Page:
To investigate the effect of ursolic acid on cellular protein synthesis, A549 cells were labeled with [3H]L-amino acids and radioactivity incorporated into the acid-insoluble fractions was measured. Ursolic acid inhibited the incorporation of [3H]L-leucine and [3H]L-glutamine in a dose-dependent manner (Figures 6a and 6b). Compared with protein synthesis, ursolic acid did not significantly affect the incorporation of [3H]thymidine and [3H]uridine into DNA and RNA fractions (Figures 6c to 6e). The translation inhibitor cycloheximide exerted an inhibitory profile somewhat different from ursolic acid, as it prevented protein synthesis much more strongly than ursolic acid (Figures 6c). Then, we further investigated the direct effect of ursolic acid on the cell-free translation system where luciferase mRNA was used as a template. Ursolic acid decreased the luciferase activity by 30% at 50 μM (Figure 6f), whereas other translation inhibitors, such as puromycin, prevented luciferase activity completely (data not shown). The mechanism by which ursolic acid partially affects the cell-free translation system is currently unclear. Nevertheless, these data suggest that ursolic acid, unlike cycloheximide or puromycin, directly targets not the translation machinery but the amino acid transport across the plasma membrane.
3.3. Ursolic Acid Selectively Inhibits Amino Acid Transport
We have recently shown that the Na+/K+-ATPase inhibitors, such as ouabain, inhibit cellular protein synthesis by preventing the Na+-dependent transport of amino acids in A549 cells . By this mechanism of action, ouabain strongly inhibits TNF-α-induced expression of gene expression at the translational level . To investigate the effect of ursolic acid on the uptake of amino acids into the cell, A549 cells were labeled with [3H]L-leucine for 2 h and radioactivity incorporated into the cells was separated into acid-soluble supernatants (free amino acid) and acid-insoluble precipitates (proteins).
Ouabain strongly decreased the incorporation of [3H]L-leucine into the cells as well as into proteins (Figure 7a). By contrast, cycloheximide barely affected the incorporation of [3H]L-leucine into the cells but strongly inhibited that into proteins (Figure 7b). Similar to ouabain, ursolic acid decreased the incorporation of [3H]L-leucine into the cells as well as into proteins (Figure 7a). The incorporation of [3H]uridine and [3H]thymidine into the cells was not significantly affected by either ursolic acid or ouabain (Figures 7c and 7d). These data suggest that ursolic acid selectively inhibits the uptake of amino acids into the cells. To investigate the effect of ursolic acid on Na+-dependent amino acid transport, A549 cells were preincubated with ursolic acid for 1 h and then pulse-labeled with [3H]L-serine, which was shown to be incorporated into A549 cells via a Na+-dependent manner . Ursolic acid was found to inhibit the uptake of [3H]L-serine (Figure 7e). Thus, these data reveal that ursolic acid inhibits Na+-dependent amino acid transport.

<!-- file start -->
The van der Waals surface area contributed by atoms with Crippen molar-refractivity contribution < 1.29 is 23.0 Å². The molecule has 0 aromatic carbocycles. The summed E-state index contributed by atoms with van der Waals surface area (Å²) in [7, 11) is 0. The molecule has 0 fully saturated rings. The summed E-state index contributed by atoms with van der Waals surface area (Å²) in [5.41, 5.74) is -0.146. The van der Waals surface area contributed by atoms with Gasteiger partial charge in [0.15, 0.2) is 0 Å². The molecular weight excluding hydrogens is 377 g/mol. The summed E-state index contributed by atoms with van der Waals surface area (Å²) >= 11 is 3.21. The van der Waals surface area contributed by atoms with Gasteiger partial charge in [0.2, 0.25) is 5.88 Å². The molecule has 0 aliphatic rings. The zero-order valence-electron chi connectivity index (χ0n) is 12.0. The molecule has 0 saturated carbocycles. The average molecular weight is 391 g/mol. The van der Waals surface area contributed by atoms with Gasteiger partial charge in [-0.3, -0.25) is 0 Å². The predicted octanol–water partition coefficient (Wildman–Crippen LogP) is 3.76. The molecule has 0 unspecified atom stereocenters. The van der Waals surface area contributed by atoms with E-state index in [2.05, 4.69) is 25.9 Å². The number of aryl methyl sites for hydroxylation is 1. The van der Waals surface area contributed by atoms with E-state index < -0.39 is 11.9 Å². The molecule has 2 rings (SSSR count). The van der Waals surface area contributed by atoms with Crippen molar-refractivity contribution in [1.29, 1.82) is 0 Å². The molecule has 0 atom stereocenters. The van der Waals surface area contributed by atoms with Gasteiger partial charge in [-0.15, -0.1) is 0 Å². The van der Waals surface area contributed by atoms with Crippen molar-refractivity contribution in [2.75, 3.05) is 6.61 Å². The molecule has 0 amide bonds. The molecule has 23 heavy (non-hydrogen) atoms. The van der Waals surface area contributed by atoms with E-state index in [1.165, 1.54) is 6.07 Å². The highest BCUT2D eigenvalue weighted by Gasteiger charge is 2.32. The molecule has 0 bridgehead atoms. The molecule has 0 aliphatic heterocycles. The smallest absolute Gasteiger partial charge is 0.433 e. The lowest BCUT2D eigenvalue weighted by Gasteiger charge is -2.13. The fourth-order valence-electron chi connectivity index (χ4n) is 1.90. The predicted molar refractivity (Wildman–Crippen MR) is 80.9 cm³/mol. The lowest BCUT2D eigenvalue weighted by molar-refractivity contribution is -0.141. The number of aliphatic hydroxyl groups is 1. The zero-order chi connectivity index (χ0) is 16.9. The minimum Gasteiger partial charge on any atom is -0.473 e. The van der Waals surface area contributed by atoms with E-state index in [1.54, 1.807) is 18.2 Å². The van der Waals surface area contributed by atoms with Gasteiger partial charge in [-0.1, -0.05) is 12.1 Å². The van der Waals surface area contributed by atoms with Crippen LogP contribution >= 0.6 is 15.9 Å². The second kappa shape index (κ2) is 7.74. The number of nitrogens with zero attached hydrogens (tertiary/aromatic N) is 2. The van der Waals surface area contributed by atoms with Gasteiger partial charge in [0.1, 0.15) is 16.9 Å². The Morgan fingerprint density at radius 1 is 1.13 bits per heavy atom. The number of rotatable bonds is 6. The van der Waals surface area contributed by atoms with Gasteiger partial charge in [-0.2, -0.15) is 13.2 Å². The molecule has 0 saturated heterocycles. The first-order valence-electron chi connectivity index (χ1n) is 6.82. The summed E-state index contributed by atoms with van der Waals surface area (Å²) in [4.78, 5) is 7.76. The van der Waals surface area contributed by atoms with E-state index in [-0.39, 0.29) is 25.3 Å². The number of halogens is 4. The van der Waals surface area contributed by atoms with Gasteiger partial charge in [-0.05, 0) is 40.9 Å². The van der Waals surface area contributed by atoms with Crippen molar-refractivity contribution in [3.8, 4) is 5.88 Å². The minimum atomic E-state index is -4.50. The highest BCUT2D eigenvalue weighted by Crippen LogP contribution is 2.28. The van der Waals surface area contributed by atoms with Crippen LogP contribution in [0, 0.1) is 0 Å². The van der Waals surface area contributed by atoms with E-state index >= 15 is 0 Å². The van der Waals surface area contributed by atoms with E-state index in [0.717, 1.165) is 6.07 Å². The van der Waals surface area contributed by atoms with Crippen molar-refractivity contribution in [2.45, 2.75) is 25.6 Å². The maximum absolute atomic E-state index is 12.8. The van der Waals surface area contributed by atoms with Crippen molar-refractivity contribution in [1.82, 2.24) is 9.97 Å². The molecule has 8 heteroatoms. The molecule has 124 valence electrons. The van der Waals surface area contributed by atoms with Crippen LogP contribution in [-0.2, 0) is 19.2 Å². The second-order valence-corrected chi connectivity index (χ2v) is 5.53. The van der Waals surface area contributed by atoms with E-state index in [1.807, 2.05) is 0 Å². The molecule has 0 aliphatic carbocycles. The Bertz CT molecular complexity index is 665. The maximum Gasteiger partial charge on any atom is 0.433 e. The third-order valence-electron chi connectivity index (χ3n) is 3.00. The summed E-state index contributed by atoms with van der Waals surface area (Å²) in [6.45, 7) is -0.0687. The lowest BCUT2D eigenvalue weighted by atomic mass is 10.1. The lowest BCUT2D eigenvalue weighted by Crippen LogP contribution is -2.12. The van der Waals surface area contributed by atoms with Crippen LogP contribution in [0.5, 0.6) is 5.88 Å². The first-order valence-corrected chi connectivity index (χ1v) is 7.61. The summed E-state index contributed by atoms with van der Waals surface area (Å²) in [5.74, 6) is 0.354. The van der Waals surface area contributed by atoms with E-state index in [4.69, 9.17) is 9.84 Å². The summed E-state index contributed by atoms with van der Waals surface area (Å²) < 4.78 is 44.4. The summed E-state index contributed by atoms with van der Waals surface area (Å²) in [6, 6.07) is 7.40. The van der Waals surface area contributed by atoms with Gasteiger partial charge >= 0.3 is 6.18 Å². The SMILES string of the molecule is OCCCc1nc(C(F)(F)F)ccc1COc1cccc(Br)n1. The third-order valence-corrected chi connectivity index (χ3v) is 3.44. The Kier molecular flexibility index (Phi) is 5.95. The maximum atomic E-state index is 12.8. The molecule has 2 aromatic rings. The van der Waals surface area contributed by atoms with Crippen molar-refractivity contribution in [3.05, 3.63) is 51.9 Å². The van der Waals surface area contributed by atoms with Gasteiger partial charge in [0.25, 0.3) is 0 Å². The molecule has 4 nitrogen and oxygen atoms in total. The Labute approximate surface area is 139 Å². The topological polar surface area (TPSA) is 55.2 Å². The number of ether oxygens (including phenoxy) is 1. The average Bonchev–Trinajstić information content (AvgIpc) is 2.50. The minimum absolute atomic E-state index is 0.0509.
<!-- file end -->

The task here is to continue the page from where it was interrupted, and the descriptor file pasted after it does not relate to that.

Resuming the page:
3.4. Ursolic Acid Directly Inhibits Na+/K+-ATPase Activity
Na+/K+-ATPase pumps Na+ out and K+ in via the hydrolysis of ATP and plays a major role in maintaining Na+ and K+ gradients that couple amino acid transport. To investigate the direct effect of ursolic acid on Na+/K+-ATPase activity, Na+/K+-ATPase highly purified from porcine kidney was incubated in the presence of ursolic acid and ATP, and this was followed by measurement of inorganic phosphates released by hydrolysis. Ursolic acid inhibited ATPase activity in a dose-dependent manner and at the IC50 value of 24.7 μM (Figure 8).
3.5. The Biological Properties of Ursolic Acid